This is an archived article and the information in the article may be outdated. Please look at the time stamp on the story to see when it was last updated.

INDIANAPOLIS, Ind. (Jan. 20, 2015)– The woman who owned the house that blew up in 2012, rocking the south side and killing her neighbors, has agreed to plead guilty to two counts of conspiracy to commit arson and testify against the ex-boyfriend investigators call the brains of the murderous scheme.

Monserrate Shirley, 49, signed a plea agreement that was filed in Marion Superior Court 3, promising to tell prosecutors, judges and juries all she knows about the Richmond Hill blast and to go to court against anyone involved, even an unindicted mystery co-conspirator.

“From a prosecutor’s perspective it means we have direct evidence of the crime,” said Deputy Prosecutor Denise Robinson who hammered out the deal with Shirley’s high-profile defense attorney James Voyles. “In other words, we have someone who was on the inside, who was a party to making certain observations, overhearing certain statements and she is now cooperating with the State.”

By pleading guilty to two felony counts of conspiracy, Shirley faces a potential 20-50 years in prison with a presumptive term of 30 years, though the judge would reserve the option to sentence the single mother to a suspended sentence, probation and time served.

That possibility angered at least one neighbor who lost his home.

“There are 52 counts that were released, including the demolition of at least 33 homes, and she could walk out with nothing but time served,” said Tony Burnett whose home across the street from 8349 Fieldfare Way was destroyed. “That doesn’t sound right to me in any way, not to mention the death of two people.”

Jennifer and Dion Longworth, Shirley’s neighbors, were killed in the fire and blast.

“Everything we’ve been hearing all along was that this case was strong enough, that they felt they had strong convictions on all three, and if they felt that strong about the case, I don’t understand why 54 counts were released.”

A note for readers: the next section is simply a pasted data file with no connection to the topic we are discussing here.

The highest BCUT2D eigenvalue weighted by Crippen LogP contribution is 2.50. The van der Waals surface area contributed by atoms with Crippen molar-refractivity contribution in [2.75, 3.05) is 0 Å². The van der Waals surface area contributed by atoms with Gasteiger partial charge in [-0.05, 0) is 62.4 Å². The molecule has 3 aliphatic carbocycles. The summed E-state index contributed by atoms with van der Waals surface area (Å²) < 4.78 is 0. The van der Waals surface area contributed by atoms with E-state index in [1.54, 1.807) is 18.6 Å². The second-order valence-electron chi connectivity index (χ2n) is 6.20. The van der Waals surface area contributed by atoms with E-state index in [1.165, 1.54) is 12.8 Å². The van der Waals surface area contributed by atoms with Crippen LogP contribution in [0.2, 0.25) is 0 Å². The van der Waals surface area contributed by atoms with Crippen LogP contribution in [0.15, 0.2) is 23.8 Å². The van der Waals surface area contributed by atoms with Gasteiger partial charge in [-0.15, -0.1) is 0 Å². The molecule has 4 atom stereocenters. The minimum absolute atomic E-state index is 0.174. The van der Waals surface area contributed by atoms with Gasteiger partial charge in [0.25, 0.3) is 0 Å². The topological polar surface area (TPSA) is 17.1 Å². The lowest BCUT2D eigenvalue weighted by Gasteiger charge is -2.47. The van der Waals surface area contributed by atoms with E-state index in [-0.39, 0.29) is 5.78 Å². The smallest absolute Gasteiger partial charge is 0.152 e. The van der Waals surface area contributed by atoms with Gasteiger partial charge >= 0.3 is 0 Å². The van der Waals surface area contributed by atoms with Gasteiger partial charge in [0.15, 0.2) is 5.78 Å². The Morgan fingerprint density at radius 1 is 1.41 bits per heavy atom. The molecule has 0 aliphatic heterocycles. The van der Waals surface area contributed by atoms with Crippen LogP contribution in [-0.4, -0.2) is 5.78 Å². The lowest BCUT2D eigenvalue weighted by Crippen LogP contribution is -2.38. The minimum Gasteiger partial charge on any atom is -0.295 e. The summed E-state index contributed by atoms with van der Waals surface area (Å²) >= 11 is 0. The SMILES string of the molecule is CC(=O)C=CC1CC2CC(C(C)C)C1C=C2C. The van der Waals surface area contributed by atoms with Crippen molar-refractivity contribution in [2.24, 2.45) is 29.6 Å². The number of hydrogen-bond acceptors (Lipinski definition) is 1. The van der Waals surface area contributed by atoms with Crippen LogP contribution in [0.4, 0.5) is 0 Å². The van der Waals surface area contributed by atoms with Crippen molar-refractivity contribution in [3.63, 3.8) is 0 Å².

Under the plea agreement, Shirley will not face murder, multiple arson conspiracy and two insurance fraud charges.

The Marion County Prosecutor’s Office also rescinded its attempt to sentence Shirley, if convicted, to life without parole.

“Thus far the information she’s provided has been consistent with what we know about the investigation,” said Robinson. “We’ll continue to corroborate it. If at any point any information she gives us is not truthful then we certainly have no interest in moving forward with her testimony and we would not move forward with the plea.”

Voyles told Judge Shelia Carlisle that his client has talked extensively to prosecutors and has even more information to share, specifically regarding a fourth unnamed co-conspirator.

“The identification of other individuals has already commenced,” said Robinson. “We have an investigation started in regard to other individuals. Whether those other individuals fully participated, partially participated, or can provide additional information is yet to be known.”

Witnesses told police they saw Bob Leonard Jr. and another man enter the house his brother, Mark Leonard, shared with Shirley on the afternoon of Nov. 10, 2012, some ten hours before the explosion that damaged dozens of homes, caused $4 million in losses and killed the Longworths.

Mark Leonard and Shirley were at a Lawrenceburg casino waiting to hear news of the blast and fire according to prosecutors.

“I don’t think she was misled by any stretch of the imagination except perhaps as it concerns the level of whether it was going to be a fire or explosion, the nature of what might happen, maybe she didn’t understand or fully appreciate that,” said Robinson, “but I don’t believe she was misled. I believe she knew what was going to happen.

“She made arrangements for them to stay elsewhere, she made arrangements for (her daughter) to stay elsewhere and she made arrangements for the cat to stay elsewhere.”

Voyles told the Court that Leonard had tried twice unsuccessfully in the weeks prior to the explosion to destroy the house and both times Shirley participated in the planning and execution of the home’s evacuation.

“I personally suspect there may be more involved in this just from a little bit that I know that I shouldn’t say, but I suspect that there may be more involved in this,” said Burnett.

Voyles said that Leonard had plotted for nearly a year to commit insurance fraud to collect $300,000 in proceeds to bail Shirley out of financial trouble.

As the attorney known for his ability to strike bargains with prosecutors on behalf of his clients detailed the plot that ruined so many lives, both Shirley and neighbors in the courtroom choked back tears and appeared glum.

When Shirley was asked why she was pleading guilty, the admitted arson conspirator answered, “Because I am guilty.”

Shirley’s agreement to cooperate with investigators may delay this summer’s scheduled trial of Mark Leonard and the yet to be determined trial of his brother.

Leonard is set to go on trial in South Bend in a change of venue June 4 during what is expected to be at least five weeks of testimony and hearings.

Defense attorney Jeff Mendes, who is not connected to this case, told FOX59 News that prosecutors and the defense may seek a delay to debrief Shirley in depositions or track down any other suspects her cooperation may reveal.

PHOTOS: Richmond Hill explosion